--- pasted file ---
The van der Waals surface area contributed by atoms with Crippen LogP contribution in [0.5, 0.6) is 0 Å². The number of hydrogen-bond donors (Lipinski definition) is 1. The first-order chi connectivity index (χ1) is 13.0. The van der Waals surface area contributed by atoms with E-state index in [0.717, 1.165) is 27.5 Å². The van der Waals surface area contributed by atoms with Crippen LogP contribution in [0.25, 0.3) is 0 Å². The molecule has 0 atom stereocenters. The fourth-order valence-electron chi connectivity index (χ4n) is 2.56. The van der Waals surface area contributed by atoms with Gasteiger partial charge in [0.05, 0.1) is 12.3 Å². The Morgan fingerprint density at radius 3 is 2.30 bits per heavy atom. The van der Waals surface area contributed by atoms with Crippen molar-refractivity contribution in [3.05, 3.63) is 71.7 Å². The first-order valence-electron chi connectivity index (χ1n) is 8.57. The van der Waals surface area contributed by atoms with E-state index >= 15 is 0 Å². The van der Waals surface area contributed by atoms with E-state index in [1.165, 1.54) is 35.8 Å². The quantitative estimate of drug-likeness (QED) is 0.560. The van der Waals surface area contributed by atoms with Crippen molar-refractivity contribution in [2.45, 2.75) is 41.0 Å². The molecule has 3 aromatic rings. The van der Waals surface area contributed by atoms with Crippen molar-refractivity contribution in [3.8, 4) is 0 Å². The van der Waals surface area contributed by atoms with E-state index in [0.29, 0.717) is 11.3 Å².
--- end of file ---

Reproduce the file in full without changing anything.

The van der Waals surface area contributed by atoms with Crippen LogP contribution in [0.5, 0.6) is 0 Å². The number of hydrogen-bond donors (Lipinski definition) is 1. The first-order chi connectivity index (χ1) is 13.0. The van der Waals surface area contributed by atoms with E-state index in [0.717, 1.165) is 27.5 Å². The van der Waals surface area contributed by atoms with Crippen LogP contribution in [0.25, 0.3) is 0 Å². The molecule has 0 atom stereocenters. The fourth-order valence-electron chi connectivity index (χ4n) is 2.56. The van der Waals surface area contributed by atoms with Gasteiger partial charge in [0.05, 0.1) is 12.3 Å². The Morgan fingerprint density at radius 3 is 2.30 bits per heavy atom. The van der Waals surface area contributed by atoms with Crippen molar-refractivity contribution in [3.05, 3.63) is 71.7 Å². The first-order valence-electron chi connectivity index (χ1n) is 8.57. The van der Waals surface area contributed by atoms with E-state index >= 15 is 0 Å². The van der Waals surface area contributed by atoms with E-state index in [1.165, 1.54) is 35.8 Å². The quantitative estimate of drug-likeness (QED) is 0.560. The van der Waals surface area contributed by atoms with Crippen molar-refractivity contribution in [2.45, 2.75) is 41.0 Å². The molecule has 3 aromatic rings. The van der Waals surface area contributed by atoms with Crippen molar-refractivity contribution in [3.8, 4) is 0 Å². The van der Waals surface area contributed by atoms with E-state index in [0.29, 0.717) is 11.3 Å².